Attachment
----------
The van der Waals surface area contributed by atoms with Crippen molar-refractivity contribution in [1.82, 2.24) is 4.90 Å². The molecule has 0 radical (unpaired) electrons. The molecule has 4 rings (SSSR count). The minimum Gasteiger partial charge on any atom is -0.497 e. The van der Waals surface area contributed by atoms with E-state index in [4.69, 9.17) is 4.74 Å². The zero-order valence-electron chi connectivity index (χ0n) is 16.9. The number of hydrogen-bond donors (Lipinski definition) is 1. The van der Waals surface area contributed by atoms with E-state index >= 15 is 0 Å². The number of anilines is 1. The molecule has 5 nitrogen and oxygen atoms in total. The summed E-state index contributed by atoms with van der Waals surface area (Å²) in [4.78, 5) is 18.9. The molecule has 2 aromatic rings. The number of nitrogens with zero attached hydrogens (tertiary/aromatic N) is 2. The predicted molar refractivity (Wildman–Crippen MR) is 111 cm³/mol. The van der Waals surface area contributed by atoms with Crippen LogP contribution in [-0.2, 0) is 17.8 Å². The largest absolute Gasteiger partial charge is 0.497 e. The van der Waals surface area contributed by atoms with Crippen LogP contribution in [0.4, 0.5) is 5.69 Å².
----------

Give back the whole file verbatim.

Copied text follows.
The van der Waals surface area contributed by atoms with Crippen molar-refractivity contribution in [1.82, 2.24) is 4.90 Å². The molecule has 0 radical (unpaired) electrons. The molecule has 4 rings (SSSR count). The minimum Gasteiger partial charge on any atom is -0.497 e. The van der Waals surface area contributed by atoms with E-state index in [4.69, 9.17) is 4.74 Å². The zero-order valence-electron chi connectivity index (χ0n) is 16.9. The number of hydrogen-bond donors (Lipinski definition) is 1. The van der Waals surface area contributed by atoms with E-state index >= 15 is 0 Å². The number of anilines is 1. The molecule has 5 nitrogen and oxygen atoms in total. The summed E-state index contributed by atoms with van der Waals surface area (Å²) in [4.78, 5) is 18.9. The molecule has 2 aromatic rings. The number of nitrogens with zero attached hydrogens (tertiary/aromatic N) is 2. The predicted molar refractivity (Wildman–Crippen MR) is 111 cm³/mol. The van der Waals surface area contributed by atoms with Crippen LogP contribution in [-0.2, 0) is 17.8 Å². The largest absolute Gasteiger partial charge is 0.497 e. The van der Waals surface area contributed by atoms with Crippen LogP contribution in [0.4, 0.5) is 5.69 Å².